Further, subsequent perfusion of 125I-tPA/streptavidin complex 60 minutes after accumulation of biotinylated mAb 1A29 in the lungs provided pulmonary uptake of 17.5±2.7% of 125I-tPA. In a control experiment, in the absence of the first step of the targeting (i.e., without perfusion of biotinylated mAb 1A29) uptake of 1251I-tPA was equal to 0.7±0.2%, thus demonstrating the specificity of the targeting to b-anti-ICAM-1 attached to the pulmonary endothelium. Comparison of the result of step-wise targeting described above (17.5±2.7%) with that of direct targeting (15.3±1.6%, see Table 1) provides additional evidence that endothelial cells in the lung do not internalize mAb 1A29 as step-wise targeting would clearly be compromised by disappearance of b-mAb 1A29 from the lumen.
The functional activity of tPA targeted to the pulmonary endothelium via an anti-ICAM-1 monoclonal antibody was also evaluated. In these experiments, isolated rat lungs were perfused for 1 hour with 100 μg of mAb 1A29/tPA or IgG/tPA or with buffer. After elimination of non-bound material, lung tissue homogenates were prepared. Samples of lung homogenates were added to radiolabeled fibrin clot and incubated for 90 minutes at 37° C. Homogenate obtained from lungs perfused with conjugate-free buffer induced 6.5±1.0% fibrinolysis (background level). The homogenate obtained from the lungs perfused with IgG/tPA complex induced 9.2±2.5% fibrinolysis. This value is not significantly different from the background fibrinolysis level. In a sharp contrast, homogenate obtained from the lungs perfused with anti-ICAM-1/tPA complex induced 21.2±3.9 fibrinolysis. Thus, anti-ICAM-1-directed targeting of tPA to the luminal surface of the pulmonary endothelium markedly enhances fibrinolytic activity of the lung vasculature. Further, immunotargeting of tPA (or other plasminogen activators) will augment local fibrinolytic potential of endothelium in the focus of the pulmonary vasculature due to local generation of plasmin.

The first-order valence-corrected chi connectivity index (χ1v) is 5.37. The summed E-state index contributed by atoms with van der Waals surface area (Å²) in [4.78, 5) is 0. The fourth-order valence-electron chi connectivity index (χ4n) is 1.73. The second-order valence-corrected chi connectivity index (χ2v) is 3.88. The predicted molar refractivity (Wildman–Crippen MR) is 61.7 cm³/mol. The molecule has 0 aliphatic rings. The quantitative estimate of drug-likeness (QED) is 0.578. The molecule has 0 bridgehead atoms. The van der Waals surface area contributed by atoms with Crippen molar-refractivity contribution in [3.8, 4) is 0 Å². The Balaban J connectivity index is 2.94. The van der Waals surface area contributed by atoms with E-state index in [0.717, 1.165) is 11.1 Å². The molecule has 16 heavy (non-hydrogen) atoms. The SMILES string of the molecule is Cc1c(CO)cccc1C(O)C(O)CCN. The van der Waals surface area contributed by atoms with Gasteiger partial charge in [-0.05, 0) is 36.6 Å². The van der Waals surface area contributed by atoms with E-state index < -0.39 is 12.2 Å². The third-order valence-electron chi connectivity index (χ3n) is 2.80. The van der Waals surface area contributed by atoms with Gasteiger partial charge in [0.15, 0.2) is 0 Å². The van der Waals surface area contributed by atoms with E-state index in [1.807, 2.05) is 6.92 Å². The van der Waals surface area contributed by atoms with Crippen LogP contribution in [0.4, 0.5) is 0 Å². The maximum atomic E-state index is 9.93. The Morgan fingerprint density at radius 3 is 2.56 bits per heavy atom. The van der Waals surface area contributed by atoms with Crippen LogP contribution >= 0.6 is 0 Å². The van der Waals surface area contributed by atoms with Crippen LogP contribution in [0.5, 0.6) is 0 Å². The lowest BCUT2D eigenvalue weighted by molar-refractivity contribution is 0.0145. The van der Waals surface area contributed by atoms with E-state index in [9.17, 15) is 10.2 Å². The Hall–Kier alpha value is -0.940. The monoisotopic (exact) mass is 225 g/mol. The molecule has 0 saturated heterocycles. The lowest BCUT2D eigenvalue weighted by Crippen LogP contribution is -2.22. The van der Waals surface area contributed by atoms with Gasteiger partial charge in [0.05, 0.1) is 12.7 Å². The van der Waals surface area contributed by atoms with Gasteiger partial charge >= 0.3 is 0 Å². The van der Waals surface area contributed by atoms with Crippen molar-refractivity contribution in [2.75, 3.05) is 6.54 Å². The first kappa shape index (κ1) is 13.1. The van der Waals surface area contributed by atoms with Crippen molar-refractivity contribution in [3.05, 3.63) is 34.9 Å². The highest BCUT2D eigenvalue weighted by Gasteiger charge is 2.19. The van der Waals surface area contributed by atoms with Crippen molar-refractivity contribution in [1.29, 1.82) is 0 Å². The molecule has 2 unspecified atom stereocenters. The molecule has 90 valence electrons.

Accordingly, administration of a non-internalizable antibody such as anti-ICAM-1 antibody in combination with a selected drug, the therapeutic action of which must be localized in the blood compartment of the pulmonary vasculature, provides a useful means for targeting and prolonging association of the drug to the luminal surface of either normal or inflammation-affected pulmonary vascular endothelium.
By “non-internalizable antibody” it is meant an antibody which binds to an antigen on the luminal surface of the pulmonary vasculature such as the anti-ICAM-1 antibody, mAb 1A29, which is determined not to be internalized by cultured human endothelial cells as described in Example 2 and/or is shown to be temperature independent in pulmonary uptake experiments in isolated lung perfusions as described in Example 3. Non-internalizable antibodies other than the anti-ICAM-1 antibody described herein which are also useful in the instant invention can thus be identified routinely by those of skill in the art in accordance with teachings provided herein.
By “selected drug” in the present invention, it is meant to include any therapeutic agent, the therapeutic action of which must be localized in the blood compartment of the pulmonary vasculature. Examples include, but are not limited to fibrinolytics including plasminogen activators and anticoagulants.